When You Need to Pay a Car Insurance Deductible
Here are four basic coverages that require a deductible:
- Collision car insurance coverage
- Comprehensive car insurance coverage
- Personal injury protection (PIP), in some cases
- Uninsured/underinsured motorist property damage coverage (UMPD)
Also, if your car insurance company offers rideshare insurance, and that is part of your policy, that coverage carries a deductible as well. The same is true for mechanical breakdown insurance and windshield repair coverage.
When You Don’t Have to Pay a Car Insurance Deductible
Liability car insurance coverage does not require a deductible because it’s there to pay damages to the other party in a car accident. Your 24/7 roadside assistance requires no deductible, either.
Neither will you pay a deductible for uninsured or underinsured motorist bodily injury coverage, nor will you have a deductible for medical payments (MedPay) coverage.
You will not have to pay a deductible with your rental reimbursement coverage. However, initially, you still need to pay out of pocket with a car rental or other forms of transportation.
GAP protection can also prevent you from paying a deductible and the rest of what you owe on your leased or financed car if the vehicle is a total loss.
In some cases, you might not need to pay your deductible if you file a successful comprehensive insurance claim.
For example, your car insurance company might waive the deductible for glass repairs because you have comprehensive coverage or live in a state where glass damage is common.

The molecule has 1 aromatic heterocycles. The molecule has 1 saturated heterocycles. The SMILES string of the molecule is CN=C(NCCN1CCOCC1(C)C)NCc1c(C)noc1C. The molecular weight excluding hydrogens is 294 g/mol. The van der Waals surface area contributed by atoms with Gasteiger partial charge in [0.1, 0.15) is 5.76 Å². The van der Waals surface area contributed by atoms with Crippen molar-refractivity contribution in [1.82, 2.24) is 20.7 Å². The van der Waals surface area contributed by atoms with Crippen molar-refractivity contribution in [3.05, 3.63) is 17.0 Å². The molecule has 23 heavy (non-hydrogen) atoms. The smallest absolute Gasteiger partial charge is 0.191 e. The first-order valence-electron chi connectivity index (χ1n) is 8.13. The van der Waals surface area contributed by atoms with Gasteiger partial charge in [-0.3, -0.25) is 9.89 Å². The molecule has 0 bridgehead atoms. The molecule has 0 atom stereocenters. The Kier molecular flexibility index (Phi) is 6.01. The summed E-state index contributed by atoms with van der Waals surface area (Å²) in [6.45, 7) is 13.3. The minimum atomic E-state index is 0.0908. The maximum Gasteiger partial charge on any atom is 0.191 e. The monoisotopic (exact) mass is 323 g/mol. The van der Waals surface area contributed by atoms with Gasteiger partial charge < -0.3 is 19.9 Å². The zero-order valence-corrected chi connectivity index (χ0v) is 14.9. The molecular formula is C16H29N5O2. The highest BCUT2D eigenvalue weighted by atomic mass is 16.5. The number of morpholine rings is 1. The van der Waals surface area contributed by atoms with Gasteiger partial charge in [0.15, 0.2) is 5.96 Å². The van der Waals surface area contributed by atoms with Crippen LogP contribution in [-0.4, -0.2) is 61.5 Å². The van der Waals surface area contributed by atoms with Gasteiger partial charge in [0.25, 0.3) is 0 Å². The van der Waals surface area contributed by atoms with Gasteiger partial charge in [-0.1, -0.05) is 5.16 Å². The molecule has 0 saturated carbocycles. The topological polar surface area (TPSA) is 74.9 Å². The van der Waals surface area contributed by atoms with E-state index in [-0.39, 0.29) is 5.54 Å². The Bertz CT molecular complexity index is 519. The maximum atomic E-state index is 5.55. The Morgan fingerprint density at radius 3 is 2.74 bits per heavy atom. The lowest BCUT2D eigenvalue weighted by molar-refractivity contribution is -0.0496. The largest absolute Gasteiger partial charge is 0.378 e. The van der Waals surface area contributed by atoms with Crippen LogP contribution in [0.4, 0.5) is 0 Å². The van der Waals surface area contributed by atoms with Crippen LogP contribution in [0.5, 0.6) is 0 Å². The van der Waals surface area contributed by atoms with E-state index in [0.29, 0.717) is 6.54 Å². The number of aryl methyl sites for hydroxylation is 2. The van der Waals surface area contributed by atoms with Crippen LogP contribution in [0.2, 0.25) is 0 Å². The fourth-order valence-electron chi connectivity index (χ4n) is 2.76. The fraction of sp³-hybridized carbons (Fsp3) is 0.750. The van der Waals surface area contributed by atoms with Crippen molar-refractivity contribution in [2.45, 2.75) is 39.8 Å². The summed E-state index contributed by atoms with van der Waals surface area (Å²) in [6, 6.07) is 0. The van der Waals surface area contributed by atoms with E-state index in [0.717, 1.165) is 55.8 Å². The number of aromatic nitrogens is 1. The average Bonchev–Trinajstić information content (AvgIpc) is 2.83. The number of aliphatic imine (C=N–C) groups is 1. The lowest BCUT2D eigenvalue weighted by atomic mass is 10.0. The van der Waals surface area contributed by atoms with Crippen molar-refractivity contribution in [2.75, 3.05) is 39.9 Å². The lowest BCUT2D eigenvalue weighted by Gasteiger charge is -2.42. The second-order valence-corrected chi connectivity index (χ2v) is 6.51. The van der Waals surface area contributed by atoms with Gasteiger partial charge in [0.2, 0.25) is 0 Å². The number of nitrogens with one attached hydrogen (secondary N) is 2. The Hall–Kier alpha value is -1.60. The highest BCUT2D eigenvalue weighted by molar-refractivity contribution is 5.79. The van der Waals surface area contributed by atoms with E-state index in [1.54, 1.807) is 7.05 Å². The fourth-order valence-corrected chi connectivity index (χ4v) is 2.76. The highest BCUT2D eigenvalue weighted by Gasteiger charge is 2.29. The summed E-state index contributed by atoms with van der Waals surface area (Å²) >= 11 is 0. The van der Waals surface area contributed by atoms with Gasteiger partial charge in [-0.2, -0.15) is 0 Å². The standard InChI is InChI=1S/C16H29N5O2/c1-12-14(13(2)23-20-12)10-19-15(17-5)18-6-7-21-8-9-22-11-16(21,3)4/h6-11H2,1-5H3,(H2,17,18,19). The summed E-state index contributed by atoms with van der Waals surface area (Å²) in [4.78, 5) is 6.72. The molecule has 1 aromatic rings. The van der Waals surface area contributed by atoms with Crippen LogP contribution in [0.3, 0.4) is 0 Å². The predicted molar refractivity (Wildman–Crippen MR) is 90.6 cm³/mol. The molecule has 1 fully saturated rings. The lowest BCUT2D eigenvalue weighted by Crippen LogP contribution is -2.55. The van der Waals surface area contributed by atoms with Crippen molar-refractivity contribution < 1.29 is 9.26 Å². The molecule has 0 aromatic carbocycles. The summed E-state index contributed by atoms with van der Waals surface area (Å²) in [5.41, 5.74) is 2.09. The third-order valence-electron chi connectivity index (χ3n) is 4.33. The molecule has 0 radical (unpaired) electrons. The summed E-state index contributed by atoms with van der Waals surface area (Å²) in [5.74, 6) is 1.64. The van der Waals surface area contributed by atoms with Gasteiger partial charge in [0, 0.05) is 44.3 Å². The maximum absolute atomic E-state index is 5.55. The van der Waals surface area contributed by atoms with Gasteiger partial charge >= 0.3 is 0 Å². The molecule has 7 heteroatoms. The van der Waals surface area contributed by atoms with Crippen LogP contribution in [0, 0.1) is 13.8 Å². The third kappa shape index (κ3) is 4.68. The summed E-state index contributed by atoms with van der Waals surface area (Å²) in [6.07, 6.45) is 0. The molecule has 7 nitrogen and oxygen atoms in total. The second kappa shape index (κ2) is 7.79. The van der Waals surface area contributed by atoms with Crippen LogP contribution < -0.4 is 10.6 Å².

Car insurance companies must waive windshield repair deductibles by law in Florida, Kentucky, and South Carolina. And Kentucky and South Carolina laws extend to all windows in a damaged car. However, a $0 windshield repair deductible is available in Arizona, Connecticut, Massachusetts, Minnesota, and New York.
Additionally, you might not pay a deductible if you are enrolled in a vanishing deductible program that your car insurance company offers. If you go a few years without accidents and filing claims, you can have a $0 deductible.
Most PIP coverage doesn’t have a deductible, but in some states it does, and in others you can set one if you choose to.
How Your Deductible Can Affect Your Rates
A higher deductible can lower your monthly car insurance rates. For example, Progressive estimates that you can save up to 29% by increasing your deductible from $100 to $250. However, that figure is based on an August 2019 Ohio filing with a six-month rate of $420.
Still, adjusting your deductible is worth considering if you want to save on your monthly, bi-annual, or annual car insurance rates.